Let’s talk about Bill O’Reilly and Paul Krugman, on Tim Russert’s CNBC show this weekend. Not to join the crowd and deplore O’Reilly’s bullying tactics, although that would be all too easy, but because the reaction to it says a great deal about what Americans expect from “debate.”
The “debate” was anything but. Krugman did what he does best — offer conclusions and opinions based on facts, which he brings out in notes to back up his statements. He’s not the best speaker, nor does he fight back in an exciting telegenic way. He’s merely solid and factual. O’Reilly, in contrast, consistently ducked every factual question in favor of ad hominem attacks. You can search in vain through the transcript to find an instance where O’Reilly cited a fact or research result to support an argument. O’Reilly used every trick in the book against Krugman, but never once answered for his own views with evidence.
How did ad hominem attack become the mode of intellectual discourse in this country? How, for example, do people watch or read attacks like O’Reilly’s and conclude that “O’Reilly kicked his butt on every single issue.” Donald Luskin, someone who should know better, gloats over at National Review Online today: “Bill O’Reilly didn’t just win the debate. He cut out Paul Krugman’s heart and stomped on it.” Every single approving comment I’ve read believes O’Reilly won the debate not because he successfully rebutted Krugman’s arguments, or offered better counter arguments of his own, but because O’Reilly physically dominated the debate.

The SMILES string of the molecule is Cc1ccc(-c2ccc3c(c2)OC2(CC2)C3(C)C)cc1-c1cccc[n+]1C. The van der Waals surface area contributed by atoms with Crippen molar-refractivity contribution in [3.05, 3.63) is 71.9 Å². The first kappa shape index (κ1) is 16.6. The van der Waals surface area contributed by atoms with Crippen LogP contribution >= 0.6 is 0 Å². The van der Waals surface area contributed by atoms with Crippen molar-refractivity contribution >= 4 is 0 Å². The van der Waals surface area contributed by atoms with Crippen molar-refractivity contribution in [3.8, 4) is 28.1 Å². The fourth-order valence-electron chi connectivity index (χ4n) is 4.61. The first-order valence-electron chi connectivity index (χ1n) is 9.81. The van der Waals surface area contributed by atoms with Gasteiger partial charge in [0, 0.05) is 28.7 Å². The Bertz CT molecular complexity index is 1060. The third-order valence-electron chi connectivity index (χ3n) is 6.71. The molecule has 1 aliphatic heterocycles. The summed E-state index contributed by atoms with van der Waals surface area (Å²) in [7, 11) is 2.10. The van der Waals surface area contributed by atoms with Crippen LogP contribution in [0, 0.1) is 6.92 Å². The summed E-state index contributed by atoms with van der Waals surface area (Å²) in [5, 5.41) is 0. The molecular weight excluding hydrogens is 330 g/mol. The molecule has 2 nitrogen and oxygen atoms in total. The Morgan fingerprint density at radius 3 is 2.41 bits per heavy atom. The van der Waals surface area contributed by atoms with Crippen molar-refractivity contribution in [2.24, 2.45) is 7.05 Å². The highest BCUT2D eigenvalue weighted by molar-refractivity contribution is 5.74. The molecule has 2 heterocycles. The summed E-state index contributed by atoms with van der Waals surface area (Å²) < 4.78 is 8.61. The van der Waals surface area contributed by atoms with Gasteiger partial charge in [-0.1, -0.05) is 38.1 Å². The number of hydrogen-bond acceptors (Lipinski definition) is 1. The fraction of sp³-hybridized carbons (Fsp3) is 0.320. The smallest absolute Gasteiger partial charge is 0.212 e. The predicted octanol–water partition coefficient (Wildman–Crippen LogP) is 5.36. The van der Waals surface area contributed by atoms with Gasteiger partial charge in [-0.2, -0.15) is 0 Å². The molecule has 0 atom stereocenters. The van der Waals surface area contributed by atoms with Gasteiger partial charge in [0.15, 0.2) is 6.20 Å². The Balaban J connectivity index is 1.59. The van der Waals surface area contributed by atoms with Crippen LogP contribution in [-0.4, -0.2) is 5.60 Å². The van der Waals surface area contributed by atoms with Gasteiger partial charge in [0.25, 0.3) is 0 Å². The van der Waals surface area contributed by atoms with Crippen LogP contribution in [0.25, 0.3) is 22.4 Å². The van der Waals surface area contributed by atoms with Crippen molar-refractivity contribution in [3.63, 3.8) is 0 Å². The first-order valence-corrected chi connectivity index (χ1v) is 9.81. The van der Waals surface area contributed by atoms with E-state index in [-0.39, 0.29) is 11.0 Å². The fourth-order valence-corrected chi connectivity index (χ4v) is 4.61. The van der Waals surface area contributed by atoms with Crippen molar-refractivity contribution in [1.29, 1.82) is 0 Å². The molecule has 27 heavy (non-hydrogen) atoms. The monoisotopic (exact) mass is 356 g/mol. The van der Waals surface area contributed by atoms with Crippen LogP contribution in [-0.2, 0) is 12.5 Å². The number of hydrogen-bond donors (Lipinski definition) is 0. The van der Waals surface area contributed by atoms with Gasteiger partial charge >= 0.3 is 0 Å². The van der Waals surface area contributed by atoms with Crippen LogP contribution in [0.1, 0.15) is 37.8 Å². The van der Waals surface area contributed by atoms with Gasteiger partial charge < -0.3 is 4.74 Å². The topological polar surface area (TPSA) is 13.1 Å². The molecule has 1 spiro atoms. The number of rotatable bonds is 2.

I can only conclude that Americans have lost track of what a logical argument is, and substituted in its place the notion that the “winner” of a debate is the person who is loudest, scores the most cheap shots, and physically dominates the conversation. By these standards, O’Reilly clearly “won” on Russert’s show.
This is, sadly, nothing more than the alpha-male dominance of gorillas, writ into the political arena. One of the crowning achievements of our species is that we don’t have to think about everything in terms of aggression, dominance hierarchies, and physical intimidation. We’ve got language, and logic, and can use them. If we try.
I know, I know, a reader of Orwell’s essays — in particular, Politics and the English Language — shouldn’t be surprised by this at all. And I’m not surprised. But I am disgusted. It’s easy to be disgusted by O’Reilly. He’s in the vanguard of right-wing “shock” pundits that make their living by being high-profile bullies, and never engaging in real debate. But it’s much more important to be disgusted at ourselves, if we can no longer tell the difference between attack and debate, between logic and dominance, between facts and intimidation. That should worry the hell out of us.